Secretary of the Interior Deb Haaland speaks during a visit to Grand Junction on July 23, 2021. Listening, from left, are Sen. Michael Bennet, Reps. Lauren Boebert and Joe Neguse, Gov. Jared Polis and Sen. John Hickenlooper. (Sharon Sullivan for Colorado Newsline)
President Joe Biden’s administration announced on Friday that it would return the headquarters of the Bureau of Land Management to Washington, D.C., reversing a controversial decision by the Trump administration — with the support of a bipartisan array of Colorado political leaders — to relocate the office to Grand Junction.
The BLM’s Grand Junction office will instead serve as the “Western headquarters” for the agency, which manages nearly 250 million acres of federally-owned public lands, the vast majority of them in the West.
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“There’s no doubt that the BLM should have a leadership presence in Washington, D.C. — like all the other land management agencies — to ensure that it has access to the policy-, budget-, and decision-making levers to best carry out its mission,” Interior Secretary Deb Haaland said in a statement. “In addition, the BLM’s robust presence in Colorado and across the West will continue to grow.”
Though championed by top Colorado Democrats like Gov. Jared Polis and Sens. Michael Bennet and John Hickenlooper, the BLM’s headquarters relocation was heavily criticized by conservation groups and Democrats nationally, who argued that the Trump administration’s “reorganization” of the agency was a thinly disguised effort to dismantle it.
While the new Grand Junction headquarters was once touted as having the potential to draw hundreds of jobs to the Western Slope, Newsline reported in June that only three agency employees had accepted relocation to the new office.
“The previous administration relocated the BLM headquarters to Grand Junction, Colo., a move that failed to deliver promised jobs across the West and drove hundreds of people out of the agency,” the Interior Department said in a press release. “This led to a significant loss of institutional memory and talent.”
In a statement on Friday’s announcement, Rep. Lauren Boebert, the first-term Republican congresswoman representing Grand Junction, took aim at Bennet and Hickenlooper.
“When it came down to the wire, Sens. Bennet and Hickenlooper folded and failed to stand up for Colorado by using procedural tools to leverage the Biden regime to keep the main Bureau of Land Management headquarters, Director, and senior leadership in Grand Junction,” Boebert said.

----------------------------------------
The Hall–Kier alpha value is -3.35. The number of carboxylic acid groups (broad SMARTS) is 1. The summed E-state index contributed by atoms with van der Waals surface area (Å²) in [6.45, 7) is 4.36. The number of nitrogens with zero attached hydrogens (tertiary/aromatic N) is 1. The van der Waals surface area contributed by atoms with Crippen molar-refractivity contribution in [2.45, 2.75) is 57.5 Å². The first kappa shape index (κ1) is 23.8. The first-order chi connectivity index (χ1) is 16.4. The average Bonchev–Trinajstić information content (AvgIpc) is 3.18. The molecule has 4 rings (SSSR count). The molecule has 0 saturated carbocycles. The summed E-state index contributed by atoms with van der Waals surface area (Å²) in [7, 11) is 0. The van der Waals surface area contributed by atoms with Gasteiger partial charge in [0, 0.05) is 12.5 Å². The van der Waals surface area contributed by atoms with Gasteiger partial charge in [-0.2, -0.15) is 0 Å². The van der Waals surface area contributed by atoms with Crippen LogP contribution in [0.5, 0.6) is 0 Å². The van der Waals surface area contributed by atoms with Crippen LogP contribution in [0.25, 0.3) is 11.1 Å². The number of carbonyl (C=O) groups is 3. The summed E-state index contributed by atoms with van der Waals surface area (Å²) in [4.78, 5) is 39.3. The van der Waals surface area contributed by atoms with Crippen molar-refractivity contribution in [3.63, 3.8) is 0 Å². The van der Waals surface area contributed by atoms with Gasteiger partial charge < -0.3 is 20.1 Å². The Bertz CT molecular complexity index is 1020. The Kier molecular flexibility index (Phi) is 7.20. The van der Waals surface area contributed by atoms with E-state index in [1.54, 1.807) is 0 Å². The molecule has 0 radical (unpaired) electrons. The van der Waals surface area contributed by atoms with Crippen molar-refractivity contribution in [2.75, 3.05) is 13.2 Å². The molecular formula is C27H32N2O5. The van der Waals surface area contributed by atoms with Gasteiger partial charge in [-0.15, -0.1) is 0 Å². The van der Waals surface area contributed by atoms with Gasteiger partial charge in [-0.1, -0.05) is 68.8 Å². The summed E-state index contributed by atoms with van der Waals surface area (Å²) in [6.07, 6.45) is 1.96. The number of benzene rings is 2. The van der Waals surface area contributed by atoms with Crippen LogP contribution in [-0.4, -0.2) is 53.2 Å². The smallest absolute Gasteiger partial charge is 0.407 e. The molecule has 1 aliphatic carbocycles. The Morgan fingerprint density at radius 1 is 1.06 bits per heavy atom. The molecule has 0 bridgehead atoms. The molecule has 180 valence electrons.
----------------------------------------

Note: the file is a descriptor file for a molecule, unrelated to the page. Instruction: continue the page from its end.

The Colorado Wildlands Project, a Western Slope-based conservation group, praised Haaland’s “balanced decision” in a press release.
“This decision is responsive to input from stakeholders and agency staff,” said Scott Braden, the group’s director. “Importantly (it) helps to put this lingering issue behind us so that the BLM can rebuild and meet the significant needs of the moment, such as reforming a broken oil and gas leasing system, managing surging recreation and meeting the conservation goals of President Biden’s ‘America the Beautiful’ vision.”
Hickenlooper, who had encouraged Haaland to consider keeping the BLM’s headquarters in Grand Junction during her confirmation before the Senate Energy and Natural Resources Committee, issued a statement expressing support for what his office called a “dual headquarters.”
“We’ll keep working to secure jobs in Grand Junction, including senior leadership positions. To succeed, the Western HQ must be a strong, permanent presence that engages the community and adds a Western perspective and value to the BLM’s mission.”
Haaland visited Grand Junction in July. During the trip she said she hoped to make a decision about the BLM headquarters location soon. She acknowledged “being connected to the West is a good thing” but added that there are many facets to the BLM.
As for timing, “logistics and planning” will occur in the coming months, according to the Interior press release, which did not specify when the move will be completed.
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